This discovery changed the world overnight. Until this point, many prominent scientists, including Albert Einstein, thought that the universe was static and unchanging. This so-called ‘steady state’ theory was so convincing that Einstein had ‘mutilated’ his equations to fit this conclusion. But what does Hubble’s discovery have to do with the state of the universe? Reverse the clock.

Imagine a point of infinite density. Infinitely hot. If you were to take the motions of the galaxies and reverse them, you’d find they would eventually collapse to a single point. This is the remarkably simple evidence for the Big Bang, a term once used by English astronomer Fred Hoyle as a term of derision.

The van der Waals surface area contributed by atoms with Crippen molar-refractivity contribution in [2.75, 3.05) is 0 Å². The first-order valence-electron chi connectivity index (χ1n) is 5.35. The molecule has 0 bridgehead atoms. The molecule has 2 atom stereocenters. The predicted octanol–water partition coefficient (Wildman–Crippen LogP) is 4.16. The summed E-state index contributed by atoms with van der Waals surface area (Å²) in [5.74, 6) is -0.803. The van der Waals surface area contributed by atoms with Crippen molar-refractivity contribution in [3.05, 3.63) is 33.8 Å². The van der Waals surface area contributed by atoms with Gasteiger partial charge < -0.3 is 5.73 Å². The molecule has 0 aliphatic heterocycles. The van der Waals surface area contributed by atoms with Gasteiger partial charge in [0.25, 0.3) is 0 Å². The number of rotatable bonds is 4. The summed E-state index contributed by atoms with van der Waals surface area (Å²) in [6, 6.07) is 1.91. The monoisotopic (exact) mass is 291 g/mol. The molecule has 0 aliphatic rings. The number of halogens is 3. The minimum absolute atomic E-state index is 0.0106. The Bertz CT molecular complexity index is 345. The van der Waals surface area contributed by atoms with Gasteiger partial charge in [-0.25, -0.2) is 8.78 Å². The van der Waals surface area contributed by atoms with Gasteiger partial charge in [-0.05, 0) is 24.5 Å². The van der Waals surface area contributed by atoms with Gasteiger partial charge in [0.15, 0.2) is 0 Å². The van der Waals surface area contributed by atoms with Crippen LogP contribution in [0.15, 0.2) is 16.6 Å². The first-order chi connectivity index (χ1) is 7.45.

Now keep in mind that this doesn’t mean that we here are in the centre of the universe. In fact, it means the very opposite. There is no centre of the universe! Imagine you are a bacterium inside a loaf of bread dough. The dough is slowly cooked, and you watch as your bacterium friends all seem to move away from you. But from their point of view, all of the bacterium is moving away from them. This thought-experiment aptly describes the expansion of the universe.

So where are we? The universe is larger than just the Milky Way. The galaxies are very far from us. They are moving away from us. The further distant a galaxy, the faster it moves. And there was a Big Bang. But what about Dark Energy? Where does it fit into the story?

Fig 3. Supernovae Ia across redshift (credit: U Alberta)

Fig 3. Supernovae Ia across redshift (credit: U Alberta)